Good management is measured in years
Excellent management is measured in years, not days or weeks.
A few years back, the Journal of Managerial Science released a study outlining how video game Civilization could be a useful predictor of management ability. The researchers called attention to the game's ability to predict an individual's skill in organizing and planning and problem-solving, two of the key dimensions in solid management. I think there's even more to it than that.
It's pretty tough to know if you're a good manager based on a single week. Most performance in a single week is just tied to the individual contributors reporting up to you, the ones actually shipping code. If it's a vacation week, performance goes down. If it's a random week of February where everyone's in the office because the weather sucks, then performance goes up. These things are not representative of management ability - they're just statistical fluctuations.
Real management ability is demonstrated over time. Are you consistently organized to hit goals, and you do so month after month? Are your people excited to work with you, or are they churning out? Do you hire great people who work well with the rest of the team? It's impossible to know these in a single week or month.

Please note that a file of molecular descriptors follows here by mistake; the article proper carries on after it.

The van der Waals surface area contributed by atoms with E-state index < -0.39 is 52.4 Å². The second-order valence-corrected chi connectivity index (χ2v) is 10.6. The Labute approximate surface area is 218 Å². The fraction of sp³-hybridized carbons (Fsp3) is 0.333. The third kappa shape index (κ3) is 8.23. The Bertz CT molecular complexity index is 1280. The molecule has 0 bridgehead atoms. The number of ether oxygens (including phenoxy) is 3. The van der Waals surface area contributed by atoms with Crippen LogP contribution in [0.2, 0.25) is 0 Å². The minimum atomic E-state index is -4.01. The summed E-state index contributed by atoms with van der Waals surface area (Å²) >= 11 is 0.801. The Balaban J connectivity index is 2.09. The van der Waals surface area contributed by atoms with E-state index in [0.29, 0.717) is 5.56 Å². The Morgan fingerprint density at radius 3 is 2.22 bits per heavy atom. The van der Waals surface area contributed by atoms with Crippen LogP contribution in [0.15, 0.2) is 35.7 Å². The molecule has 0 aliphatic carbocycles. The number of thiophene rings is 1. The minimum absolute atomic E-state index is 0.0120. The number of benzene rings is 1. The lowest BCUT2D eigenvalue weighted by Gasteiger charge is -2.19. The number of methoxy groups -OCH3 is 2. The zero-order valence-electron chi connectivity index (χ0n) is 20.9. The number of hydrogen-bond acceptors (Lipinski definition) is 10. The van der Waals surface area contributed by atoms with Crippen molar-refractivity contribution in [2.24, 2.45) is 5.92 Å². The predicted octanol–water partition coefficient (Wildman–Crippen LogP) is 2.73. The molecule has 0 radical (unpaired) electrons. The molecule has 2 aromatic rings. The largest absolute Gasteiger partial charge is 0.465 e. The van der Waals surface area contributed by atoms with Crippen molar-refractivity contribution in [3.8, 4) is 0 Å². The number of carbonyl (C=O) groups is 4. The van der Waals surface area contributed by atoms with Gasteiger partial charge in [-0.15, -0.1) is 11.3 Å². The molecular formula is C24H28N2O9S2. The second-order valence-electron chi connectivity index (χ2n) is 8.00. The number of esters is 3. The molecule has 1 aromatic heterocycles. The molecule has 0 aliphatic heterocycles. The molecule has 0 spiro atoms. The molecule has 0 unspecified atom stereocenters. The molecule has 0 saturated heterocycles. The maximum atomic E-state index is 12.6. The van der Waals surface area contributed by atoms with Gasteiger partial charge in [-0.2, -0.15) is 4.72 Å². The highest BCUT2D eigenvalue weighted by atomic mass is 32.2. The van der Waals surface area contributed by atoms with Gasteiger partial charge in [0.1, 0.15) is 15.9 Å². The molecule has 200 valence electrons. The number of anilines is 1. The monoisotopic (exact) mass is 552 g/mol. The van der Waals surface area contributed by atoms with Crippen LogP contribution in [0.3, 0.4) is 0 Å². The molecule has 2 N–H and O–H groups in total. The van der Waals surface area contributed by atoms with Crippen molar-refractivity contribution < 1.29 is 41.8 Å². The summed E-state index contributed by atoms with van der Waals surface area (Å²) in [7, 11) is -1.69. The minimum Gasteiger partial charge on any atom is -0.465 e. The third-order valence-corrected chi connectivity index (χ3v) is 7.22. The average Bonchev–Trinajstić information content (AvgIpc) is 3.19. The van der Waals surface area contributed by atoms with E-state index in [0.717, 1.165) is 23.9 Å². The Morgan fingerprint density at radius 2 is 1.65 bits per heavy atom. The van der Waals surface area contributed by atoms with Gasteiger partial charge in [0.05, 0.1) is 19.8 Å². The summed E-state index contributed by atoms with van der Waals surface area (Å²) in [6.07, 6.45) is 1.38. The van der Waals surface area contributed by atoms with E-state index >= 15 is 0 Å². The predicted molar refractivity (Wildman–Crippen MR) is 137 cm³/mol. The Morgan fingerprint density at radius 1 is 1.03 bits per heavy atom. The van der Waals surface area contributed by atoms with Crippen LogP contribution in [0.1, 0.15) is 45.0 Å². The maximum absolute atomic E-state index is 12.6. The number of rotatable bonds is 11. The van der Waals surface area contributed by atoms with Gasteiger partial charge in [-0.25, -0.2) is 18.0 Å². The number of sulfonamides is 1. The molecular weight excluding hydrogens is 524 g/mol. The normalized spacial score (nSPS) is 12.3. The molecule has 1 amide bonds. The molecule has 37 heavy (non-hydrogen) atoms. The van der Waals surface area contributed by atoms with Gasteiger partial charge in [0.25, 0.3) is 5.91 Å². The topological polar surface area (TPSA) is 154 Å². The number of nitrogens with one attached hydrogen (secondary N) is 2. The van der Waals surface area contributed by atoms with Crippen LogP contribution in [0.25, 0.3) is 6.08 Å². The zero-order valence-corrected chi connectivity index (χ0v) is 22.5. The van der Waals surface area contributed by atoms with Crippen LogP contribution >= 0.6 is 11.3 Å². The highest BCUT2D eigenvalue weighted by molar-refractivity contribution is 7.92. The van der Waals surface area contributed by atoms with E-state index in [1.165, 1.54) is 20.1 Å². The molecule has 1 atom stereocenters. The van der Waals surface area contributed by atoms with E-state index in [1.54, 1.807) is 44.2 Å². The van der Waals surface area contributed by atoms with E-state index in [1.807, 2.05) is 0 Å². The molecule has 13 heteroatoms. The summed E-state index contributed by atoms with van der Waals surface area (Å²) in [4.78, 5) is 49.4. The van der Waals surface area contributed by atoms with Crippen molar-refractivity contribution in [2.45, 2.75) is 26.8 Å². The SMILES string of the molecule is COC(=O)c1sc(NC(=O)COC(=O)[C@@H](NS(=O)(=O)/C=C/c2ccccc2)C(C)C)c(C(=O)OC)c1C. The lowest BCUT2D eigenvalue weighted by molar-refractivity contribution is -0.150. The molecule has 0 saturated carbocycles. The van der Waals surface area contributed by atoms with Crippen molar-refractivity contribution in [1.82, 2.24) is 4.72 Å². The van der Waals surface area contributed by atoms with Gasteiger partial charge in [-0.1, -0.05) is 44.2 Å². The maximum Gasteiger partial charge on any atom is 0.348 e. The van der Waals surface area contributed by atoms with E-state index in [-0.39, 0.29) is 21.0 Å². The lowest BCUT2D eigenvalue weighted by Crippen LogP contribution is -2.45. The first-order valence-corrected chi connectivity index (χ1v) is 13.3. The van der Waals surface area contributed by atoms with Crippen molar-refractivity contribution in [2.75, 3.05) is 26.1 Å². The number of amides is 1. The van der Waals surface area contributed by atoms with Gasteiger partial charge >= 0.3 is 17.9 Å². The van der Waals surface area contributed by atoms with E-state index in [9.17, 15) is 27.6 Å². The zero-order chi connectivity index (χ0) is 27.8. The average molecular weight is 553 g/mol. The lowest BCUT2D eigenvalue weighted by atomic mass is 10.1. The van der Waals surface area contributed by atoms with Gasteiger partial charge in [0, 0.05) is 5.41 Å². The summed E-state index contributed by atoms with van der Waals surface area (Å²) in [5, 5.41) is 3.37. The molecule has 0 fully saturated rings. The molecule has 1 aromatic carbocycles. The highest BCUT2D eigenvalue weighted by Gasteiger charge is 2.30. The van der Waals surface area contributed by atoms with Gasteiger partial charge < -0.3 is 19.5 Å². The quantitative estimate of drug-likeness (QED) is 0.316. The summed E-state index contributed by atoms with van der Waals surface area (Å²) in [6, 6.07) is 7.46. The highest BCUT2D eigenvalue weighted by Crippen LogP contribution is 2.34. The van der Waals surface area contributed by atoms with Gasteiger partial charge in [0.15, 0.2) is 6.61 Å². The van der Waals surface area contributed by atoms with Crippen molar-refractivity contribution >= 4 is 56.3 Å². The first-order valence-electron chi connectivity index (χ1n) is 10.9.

And there's also the question of how you deal with curveballs. What happens when upper management totally shifts the roadmap, or a major service provider goes bankrupt? How do you adapt? Were you prepared to adapt?
I think this is why Civilization is such a good predictor of performance. It's a broad, open world where you have to plan, you have to influence the terrain, and you also have to deal with curveballs. The choices you make in the early game influence your ability to compete in the late game. You have to take risks. Sometimes those risks don't pan out. You won't get feedback on your choices until long, long after you've made them.
The only way to know is to try, and wait, and learn, and adapt, and keep trying again.